(Reuters) - Europe's medicines regulator gave the go-ahead on Friday for an extra sixth dose to be extracted from Pfizer-BioNTech COVID-19 vaccine vials, increasing the number of available shots at a time when supplies are short.
EU countries started inoculating people with the Pfizer-BioNTech vaccine two weeks ago, after the European Medicines Agency (EMA) recommended the shot's conditional approval under the brand name Comirnaty with an authorisation that allows five doses to be extracted from each vial.
"EMA's human medicines committee (CHMP) has recommended updating the product information for Comirnaty to clarify that each vial contains six doses of the vaccine," EMA said.
Final approvals are up to the European Commission (EC), which typically follows recommendations from the EMA.
"Once endorsed by the EC, the label would state that after dilution, vials of Comirnaty contain six doses of 0.3 ml of vaccine," Pfizer said in a statement.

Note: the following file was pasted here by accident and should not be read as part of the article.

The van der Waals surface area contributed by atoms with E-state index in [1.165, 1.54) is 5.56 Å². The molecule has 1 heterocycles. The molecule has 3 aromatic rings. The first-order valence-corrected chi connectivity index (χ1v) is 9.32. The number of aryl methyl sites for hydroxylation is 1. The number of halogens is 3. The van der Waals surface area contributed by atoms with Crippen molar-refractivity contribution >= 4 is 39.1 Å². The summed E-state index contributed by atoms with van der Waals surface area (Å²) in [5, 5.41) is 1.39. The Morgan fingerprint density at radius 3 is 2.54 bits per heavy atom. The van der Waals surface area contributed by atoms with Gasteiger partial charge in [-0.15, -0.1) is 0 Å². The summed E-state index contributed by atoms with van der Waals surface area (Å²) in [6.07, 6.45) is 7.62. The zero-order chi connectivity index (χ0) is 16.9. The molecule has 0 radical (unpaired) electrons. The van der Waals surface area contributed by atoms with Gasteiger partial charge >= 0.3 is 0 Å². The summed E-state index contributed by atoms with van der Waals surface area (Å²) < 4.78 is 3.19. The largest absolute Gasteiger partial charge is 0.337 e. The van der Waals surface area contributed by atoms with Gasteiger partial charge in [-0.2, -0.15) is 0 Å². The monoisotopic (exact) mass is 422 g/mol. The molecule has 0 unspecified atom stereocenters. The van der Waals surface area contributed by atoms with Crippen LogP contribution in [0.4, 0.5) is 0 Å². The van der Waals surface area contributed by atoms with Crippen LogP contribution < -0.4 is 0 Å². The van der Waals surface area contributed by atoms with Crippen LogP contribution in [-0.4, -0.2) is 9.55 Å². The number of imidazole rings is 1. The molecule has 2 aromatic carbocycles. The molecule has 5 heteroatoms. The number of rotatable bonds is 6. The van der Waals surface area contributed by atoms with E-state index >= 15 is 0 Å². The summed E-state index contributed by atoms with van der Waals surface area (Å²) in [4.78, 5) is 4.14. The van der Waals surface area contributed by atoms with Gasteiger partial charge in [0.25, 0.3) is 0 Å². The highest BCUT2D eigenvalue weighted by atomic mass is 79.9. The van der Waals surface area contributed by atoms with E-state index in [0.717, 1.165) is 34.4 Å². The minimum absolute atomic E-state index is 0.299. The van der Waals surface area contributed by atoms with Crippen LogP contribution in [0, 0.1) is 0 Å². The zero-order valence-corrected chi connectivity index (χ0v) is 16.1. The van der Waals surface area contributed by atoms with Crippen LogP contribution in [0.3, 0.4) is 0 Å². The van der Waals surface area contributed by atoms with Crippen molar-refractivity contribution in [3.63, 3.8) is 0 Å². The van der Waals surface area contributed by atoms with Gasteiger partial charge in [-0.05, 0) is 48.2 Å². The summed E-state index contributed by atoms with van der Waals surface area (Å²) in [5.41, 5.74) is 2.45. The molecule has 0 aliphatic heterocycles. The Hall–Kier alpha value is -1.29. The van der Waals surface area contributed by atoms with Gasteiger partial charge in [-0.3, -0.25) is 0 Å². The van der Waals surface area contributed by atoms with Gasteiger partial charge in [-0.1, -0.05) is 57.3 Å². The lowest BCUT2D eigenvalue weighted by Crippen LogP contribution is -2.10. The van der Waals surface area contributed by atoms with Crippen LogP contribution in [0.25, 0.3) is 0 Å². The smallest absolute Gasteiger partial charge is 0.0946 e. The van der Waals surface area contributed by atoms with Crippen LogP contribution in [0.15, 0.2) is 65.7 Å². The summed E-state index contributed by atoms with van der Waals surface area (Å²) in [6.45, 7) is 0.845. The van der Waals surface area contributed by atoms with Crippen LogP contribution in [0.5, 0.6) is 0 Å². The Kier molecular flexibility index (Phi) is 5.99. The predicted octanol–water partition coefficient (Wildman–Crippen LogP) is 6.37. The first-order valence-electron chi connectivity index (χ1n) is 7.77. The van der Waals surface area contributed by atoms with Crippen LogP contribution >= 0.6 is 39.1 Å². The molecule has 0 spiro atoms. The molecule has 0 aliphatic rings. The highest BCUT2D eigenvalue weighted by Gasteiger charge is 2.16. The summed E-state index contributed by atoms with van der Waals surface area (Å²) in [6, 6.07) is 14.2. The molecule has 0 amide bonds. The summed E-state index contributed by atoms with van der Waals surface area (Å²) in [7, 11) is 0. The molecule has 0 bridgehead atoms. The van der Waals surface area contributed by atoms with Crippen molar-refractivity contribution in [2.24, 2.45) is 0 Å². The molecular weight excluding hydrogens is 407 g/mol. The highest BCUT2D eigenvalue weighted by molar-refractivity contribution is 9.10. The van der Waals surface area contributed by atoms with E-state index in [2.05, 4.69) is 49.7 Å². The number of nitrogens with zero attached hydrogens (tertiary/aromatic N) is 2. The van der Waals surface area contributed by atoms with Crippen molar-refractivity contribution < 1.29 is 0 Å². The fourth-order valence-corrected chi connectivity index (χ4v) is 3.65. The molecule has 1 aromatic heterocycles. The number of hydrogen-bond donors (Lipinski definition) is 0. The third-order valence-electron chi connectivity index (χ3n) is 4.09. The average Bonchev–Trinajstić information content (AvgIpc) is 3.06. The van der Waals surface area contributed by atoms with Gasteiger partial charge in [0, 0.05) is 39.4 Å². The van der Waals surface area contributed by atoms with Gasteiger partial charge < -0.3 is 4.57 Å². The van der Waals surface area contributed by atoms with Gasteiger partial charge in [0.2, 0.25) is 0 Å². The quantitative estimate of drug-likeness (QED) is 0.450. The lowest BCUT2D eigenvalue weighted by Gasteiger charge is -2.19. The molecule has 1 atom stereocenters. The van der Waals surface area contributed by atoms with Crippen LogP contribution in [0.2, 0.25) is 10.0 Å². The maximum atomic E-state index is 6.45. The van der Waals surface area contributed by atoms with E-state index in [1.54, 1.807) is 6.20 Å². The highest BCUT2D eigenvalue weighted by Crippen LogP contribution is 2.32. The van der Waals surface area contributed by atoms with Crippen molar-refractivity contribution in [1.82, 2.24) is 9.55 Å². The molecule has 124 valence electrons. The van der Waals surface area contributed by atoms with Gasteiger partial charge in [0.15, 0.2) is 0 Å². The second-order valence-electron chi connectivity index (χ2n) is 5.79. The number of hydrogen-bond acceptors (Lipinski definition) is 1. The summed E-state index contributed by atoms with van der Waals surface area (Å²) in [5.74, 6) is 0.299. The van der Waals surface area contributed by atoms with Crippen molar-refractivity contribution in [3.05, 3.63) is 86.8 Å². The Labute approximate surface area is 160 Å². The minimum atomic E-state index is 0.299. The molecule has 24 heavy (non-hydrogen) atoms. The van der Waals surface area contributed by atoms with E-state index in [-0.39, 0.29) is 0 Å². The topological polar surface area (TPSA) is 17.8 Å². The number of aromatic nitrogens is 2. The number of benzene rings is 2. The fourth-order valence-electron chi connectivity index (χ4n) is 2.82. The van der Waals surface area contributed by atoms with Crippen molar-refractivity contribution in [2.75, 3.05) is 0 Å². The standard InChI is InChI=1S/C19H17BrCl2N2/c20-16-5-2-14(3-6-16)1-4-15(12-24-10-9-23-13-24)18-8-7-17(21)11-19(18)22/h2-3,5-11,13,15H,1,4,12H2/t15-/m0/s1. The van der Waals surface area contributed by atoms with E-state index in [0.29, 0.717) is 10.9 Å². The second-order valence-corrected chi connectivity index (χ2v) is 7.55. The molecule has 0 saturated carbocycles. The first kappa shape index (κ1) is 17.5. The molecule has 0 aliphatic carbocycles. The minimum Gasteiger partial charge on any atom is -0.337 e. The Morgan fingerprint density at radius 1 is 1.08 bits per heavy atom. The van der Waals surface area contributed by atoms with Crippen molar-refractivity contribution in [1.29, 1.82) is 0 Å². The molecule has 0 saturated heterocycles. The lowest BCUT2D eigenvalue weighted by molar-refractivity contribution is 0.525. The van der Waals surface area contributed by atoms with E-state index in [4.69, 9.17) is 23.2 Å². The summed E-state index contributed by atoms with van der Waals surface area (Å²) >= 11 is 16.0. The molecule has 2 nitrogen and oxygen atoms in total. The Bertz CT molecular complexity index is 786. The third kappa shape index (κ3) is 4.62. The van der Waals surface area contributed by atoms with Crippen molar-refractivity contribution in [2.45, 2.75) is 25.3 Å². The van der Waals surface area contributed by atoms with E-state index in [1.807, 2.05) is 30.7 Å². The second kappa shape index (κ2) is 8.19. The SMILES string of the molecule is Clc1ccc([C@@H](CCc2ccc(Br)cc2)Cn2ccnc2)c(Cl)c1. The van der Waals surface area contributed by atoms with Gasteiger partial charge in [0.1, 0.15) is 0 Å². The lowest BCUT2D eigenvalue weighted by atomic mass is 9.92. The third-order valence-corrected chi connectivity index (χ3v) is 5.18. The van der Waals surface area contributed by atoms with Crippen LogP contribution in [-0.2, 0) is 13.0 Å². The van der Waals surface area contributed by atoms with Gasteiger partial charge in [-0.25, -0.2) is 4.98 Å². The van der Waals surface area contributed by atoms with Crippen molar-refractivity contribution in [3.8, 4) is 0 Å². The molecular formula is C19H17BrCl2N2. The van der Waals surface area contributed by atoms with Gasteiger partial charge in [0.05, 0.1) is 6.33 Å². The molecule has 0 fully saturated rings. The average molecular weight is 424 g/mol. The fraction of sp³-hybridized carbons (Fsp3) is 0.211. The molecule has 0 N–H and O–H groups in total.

Reuters had reported on Wednesday that the regulator was close to approving such a move.
This change in authorisation could allow 20% more doses to be available in the EU under an existing contract with Pfizer, EU lawmaker Peter Liese had said.
The European Union reached a deal with Pfizer and BioNTech for 300 million additional doses of the vaccine, the head of the European Commission said on Friday, in a move that would give the EU nearly half of the firms' global output for 2021.
The move would allow EU governments to double their orders from Pfizer to 600 million doses, commission president Ursula von der Leyen said, as the 27-nation bloc races to ramp up the vaccination of its 450 million people. Each recipient of the Pfizer vaccine need two doses to develop maximum protection.
To extract the sixth dose from a single vial, low dead volume syringes or needles, which only retain a low amount of solution after an injection, should be used, EMA said, adding that there should be no pooling from multiple vials to make up a full dose.
(Reporting by Yadarisa Shabong in Bengaluru and Francesco Guarascio; Editing by Edmund Blair, Giles Elgood and Alex Richardson)